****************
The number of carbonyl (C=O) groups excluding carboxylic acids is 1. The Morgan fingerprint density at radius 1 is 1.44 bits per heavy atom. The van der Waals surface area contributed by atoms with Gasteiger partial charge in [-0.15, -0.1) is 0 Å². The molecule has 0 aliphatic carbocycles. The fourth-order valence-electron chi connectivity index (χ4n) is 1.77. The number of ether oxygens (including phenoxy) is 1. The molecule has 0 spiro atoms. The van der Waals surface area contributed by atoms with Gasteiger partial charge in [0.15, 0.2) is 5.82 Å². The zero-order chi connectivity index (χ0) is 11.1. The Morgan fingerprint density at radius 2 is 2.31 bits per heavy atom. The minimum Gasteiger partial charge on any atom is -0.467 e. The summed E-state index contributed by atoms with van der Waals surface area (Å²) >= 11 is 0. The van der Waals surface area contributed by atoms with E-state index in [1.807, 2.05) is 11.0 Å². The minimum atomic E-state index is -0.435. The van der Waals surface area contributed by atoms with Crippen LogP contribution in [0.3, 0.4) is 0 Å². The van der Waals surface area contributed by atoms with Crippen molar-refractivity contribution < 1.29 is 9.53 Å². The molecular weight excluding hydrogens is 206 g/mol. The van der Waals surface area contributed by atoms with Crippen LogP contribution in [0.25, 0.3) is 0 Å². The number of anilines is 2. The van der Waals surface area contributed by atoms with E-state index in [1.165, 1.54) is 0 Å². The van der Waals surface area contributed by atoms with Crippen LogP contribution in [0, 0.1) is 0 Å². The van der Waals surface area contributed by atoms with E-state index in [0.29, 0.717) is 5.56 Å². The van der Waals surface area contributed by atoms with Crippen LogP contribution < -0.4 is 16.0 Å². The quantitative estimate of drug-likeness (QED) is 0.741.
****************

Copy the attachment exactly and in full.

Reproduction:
The number of carbonyl (C=O) groups excluding carboxylic acids is 1. The Morgan fingerprint density at radius 1 is 1.44 bits per heavy atom. The van der Waals surface area contributed by atoms with Gasteiger partial charge in [-0.15, -0.1) is 0 Å². The molecule has 0 aliphatic carbocycles. The fourth-order valence-electron chi connectivity index (χ4n) is 1.77. The number of ether oxygens (including phenoxy) is 1. The molecule has 0 spiro atoms. The van der Waals surface area contributed by atoms with Gasteiger partial charge in [0.15, 0.2) is 5.82 Å². The zero-order chi connectivity index (χ0) is 11.1. The Morgan fingerprint density at radius 2 is 2.31 bits per heavy atom. The minimum Gasteiger partial charge on any atom is -0.467 e. The summed E-state index contributed by atoms with van der Waals surface area (Å²) >= 11 is 0. The van der Waals surface area contributed by atoms with E-state index in [1.807, 2.05) is 11.0 Å². The minimum atomic E-state index is -0.435. The van der Waals surface area contributed by atoms with Crippen LogP contribution in [0.3, 0.4) is 0 Å². The van der Waals surface area contributed by atoms with Crippen molar-refractivity contribution < 1.29 is 9.53 Å². The molecular weight excluding hydrogens is 206 g/mol. The van der Waals surface area contributed by atoms with Crippen LogP contribution in [0.25, 0.3) is 0 Å². The number of anilines is 2. The van der Waals surface area contributed by atoms with E-state index in [1.165, 1.54) is 0 Å². The van der Waals surface area contributed by atoms with Crippen LogP contribution in [0, 0.1) is 0 Å². The van der Waals surface area contributed by atoms with E-state index in [0.29, 0.717) is 5.56 Å². The van der Waals surface area contributed by atoms with Crippen LogP contribution < -0.4 is 16.0 Å². The quantitative estimate of drug-likeness (QED) is 0.741.